outside experts in 2000 to analyze the impact of U.S.-China relations on security and the economy.
North Korea was a recipient of nuclear goods supplied by the covert Pakistani nuclear supplier network headed by Pakistani scientist A.Q. Khan, according to the group’s fourth annual report. Several links between Pakistan and North Korea’s arms programs have been identified, it stated.
The unclassified version of the report does not include details of the Chinese support but notes that China has “a history” of helping North Korea develop its weapons.
According to U.S. intelligence officials, North Korean front com- panies operate freely in China and have used China as a transit point for trade in missile and nuclear components.
One North Korean nuclear procurement agent was identified by U.S. officials in 2002 as Yun Ho-jin, who while working in Shenyang, China, sought to buy metal rods with nuclear applications in Germany while posing as an official of the Chinese aircraft manufacturer Shenyang Aircraft Corp.
Also, Chinese language documents on how to design a small nuclear warhead for a missile were discovered by U.S. intelligence officials in Libya after Tripoli agreed to dismantle its nuclear program.
China’s government has not explained how the warhead documents reached Libya. U.S. officials think the warhead documents likely were sold by the Khan network and were also supplied to Iran and North Korea.
On China’s failure to pressure North Korea, the commission report said that China has refused to exert economic pressure and “instead has actually increased its assistance and trade with North Korea.”
Disclosure of the report comes as China last week refused to join the U.S.-led Proliferation Security Initiative (PSI), which the Bush administration hopes to use in enforcing U.N. Security Council resolutions aimed at halting North Korean trade in illicit arms-related goods.
The Chinese turned down an appeal from Secretary of State Condoleezza Rice during her recent visit to Beijing to join PSI. The refusal raises questions about whether China will cooperate in a United Nations embargo against weapons and technology going in and out of North Korea.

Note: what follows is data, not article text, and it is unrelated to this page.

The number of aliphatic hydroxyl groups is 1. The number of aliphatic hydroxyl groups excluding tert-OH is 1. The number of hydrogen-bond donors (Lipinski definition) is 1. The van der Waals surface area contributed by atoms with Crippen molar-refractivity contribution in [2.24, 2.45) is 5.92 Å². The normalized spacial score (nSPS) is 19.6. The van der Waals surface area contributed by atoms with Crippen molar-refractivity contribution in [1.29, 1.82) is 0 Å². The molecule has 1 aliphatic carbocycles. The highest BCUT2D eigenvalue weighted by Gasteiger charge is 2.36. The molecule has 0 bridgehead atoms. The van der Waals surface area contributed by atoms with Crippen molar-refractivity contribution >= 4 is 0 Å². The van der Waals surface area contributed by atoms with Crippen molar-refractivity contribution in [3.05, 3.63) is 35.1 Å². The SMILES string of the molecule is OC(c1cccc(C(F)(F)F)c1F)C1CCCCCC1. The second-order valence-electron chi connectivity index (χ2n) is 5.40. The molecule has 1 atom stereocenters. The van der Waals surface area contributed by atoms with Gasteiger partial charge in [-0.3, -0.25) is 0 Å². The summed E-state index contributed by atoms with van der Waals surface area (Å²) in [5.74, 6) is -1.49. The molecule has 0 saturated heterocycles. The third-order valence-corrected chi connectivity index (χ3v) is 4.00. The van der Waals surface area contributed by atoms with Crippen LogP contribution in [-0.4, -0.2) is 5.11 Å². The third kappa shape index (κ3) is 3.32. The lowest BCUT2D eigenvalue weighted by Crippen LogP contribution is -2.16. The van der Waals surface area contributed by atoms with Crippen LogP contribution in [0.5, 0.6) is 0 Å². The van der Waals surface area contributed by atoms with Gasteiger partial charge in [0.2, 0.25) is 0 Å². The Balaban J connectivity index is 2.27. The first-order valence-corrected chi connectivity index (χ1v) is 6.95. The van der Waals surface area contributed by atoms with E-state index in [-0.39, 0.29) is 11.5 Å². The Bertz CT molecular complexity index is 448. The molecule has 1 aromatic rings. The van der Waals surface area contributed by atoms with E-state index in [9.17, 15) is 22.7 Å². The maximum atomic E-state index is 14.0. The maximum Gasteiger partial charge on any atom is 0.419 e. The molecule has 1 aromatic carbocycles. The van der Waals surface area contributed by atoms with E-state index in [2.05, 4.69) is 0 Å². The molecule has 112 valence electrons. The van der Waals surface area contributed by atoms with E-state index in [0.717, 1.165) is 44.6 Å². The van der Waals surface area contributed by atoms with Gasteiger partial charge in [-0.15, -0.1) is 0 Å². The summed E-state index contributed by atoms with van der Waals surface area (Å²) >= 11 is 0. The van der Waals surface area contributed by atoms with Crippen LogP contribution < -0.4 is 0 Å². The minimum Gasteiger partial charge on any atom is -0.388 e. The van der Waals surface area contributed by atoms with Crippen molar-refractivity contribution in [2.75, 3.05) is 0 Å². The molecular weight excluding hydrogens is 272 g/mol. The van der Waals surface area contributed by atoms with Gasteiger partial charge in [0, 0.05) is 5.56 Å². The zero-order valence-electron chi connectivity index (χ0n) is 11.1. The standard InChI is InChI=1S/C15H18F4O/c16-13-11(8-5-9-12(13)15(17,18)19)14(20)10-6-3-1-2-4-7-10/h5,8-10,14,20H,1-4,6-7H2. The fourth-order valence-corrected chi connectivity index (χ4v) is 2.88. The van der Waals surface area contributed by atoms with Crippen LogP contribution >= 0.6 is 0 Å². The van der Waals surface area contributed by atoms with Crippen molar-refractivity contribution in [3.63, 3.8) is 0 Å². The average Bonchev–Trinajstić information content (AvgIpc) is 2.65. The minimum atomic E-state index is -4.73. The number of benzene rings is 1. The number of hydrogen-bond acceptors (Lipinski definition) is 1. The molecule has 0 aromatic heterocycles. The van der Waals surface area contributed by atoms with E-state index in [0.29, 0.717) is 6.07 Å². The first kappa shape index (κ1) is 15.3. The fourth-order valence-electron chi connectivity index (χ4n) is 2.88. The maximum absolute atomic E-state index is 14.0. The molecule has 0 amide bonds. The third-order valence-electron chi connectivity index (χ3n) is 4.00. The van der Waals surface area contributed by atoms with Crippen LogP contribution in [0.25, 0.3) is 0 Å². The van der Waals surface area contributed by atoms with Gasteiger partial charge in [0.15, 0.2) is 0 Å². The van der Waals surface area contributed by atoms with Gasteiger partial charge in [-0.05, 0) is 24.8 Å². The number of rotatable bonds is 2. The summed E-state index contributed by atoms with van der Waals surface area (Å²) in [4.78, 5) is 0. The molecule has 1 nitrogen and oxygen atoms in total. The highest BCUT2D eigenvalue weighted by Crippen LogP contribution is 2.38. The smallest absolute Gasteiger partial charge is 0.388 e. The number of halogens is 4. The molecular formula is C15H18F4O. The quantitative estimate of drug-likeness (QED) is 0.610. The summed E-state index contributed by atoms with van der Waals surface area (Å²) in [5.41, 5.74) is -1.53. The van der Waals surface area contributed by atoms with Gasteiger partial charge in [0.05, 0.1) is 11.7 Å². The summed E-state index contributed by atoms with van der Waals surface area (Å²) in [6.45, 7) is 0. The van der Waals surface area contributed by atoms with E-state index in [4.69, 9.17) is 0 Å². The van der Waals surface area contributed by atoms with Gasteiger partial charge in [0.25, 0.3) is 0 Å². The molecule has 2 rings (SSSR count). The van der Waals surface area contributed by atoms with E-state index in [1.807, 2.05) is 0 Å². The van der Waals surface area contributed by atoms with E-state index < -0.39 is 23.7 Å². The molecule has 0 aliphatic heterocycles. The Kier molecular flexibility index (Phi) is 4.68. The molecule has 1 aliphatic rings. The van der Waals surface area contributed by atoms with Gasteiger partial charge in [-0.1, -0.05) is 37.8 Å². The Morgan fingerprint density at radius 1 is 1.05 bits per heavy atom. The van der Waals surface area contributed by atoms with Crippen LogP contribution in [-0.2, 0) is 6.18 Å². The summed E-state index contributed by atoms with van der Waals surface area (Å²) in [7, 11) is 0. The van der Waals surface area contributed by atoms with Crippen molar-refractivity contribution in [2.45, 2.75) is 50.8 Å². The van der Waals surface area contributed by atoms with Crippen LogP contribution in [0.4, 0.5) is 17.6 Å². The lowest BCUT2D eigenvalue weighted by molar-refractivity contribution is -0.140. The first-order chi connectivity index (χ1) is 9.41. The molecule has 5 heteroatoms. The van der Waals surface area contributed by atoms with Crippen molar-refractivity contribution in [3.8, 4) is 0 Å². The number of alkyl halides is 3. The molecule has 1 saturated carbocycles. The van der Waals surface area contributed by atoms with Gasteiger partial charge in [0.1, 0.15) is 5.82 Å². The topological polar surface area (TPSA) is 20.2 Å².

Administration officials have praised China for supporting U.S. efforts to curb North Korea’s arms programs. However, the report makes clear that Chinese cooperation is limited.
On China’s role in arms proliferation, the report stated that Chinese companies and government organizations “continue to provide weapons, weapons components and weapons technology” in violation of China’s commitments to international nonproliferation agreements.
The arms transfers “harm regional security in East Asia and the Middle East,” the report said.
“Given strong U.S. interests in both regions, China’s proliferation threatens U.S. security and potentially could place at risk U.S. troops operating in those regions,” the report said.
The report also raises questions about whether China is willing to play a responsible role in working for global peace and stability. Beijing’s support for World Trade Or- ganization commitments is “spotty and halting,” it said.
“And China’s apparent willingness to value its own energy needs above the needs of international security is indicative of a nation as yet unprepared or unwilling to shoulder the burdens of a stakeholder state,” it said.
The report recommends that Congress take steps to pressure China into joining the PSI, and calls on Congress to press President Bush to force China to carry out both sea and land inspections of weapons related goods going in and out of North Korea under U.N. Security Council Resolution 1718.
The report recommends tightening sanctions on Chinese companies engaged in illicit arms sales, and says Congress should also require the president to provide regular reports identifying what actions China has taken to curb North Korean and Iranian nuclear activities.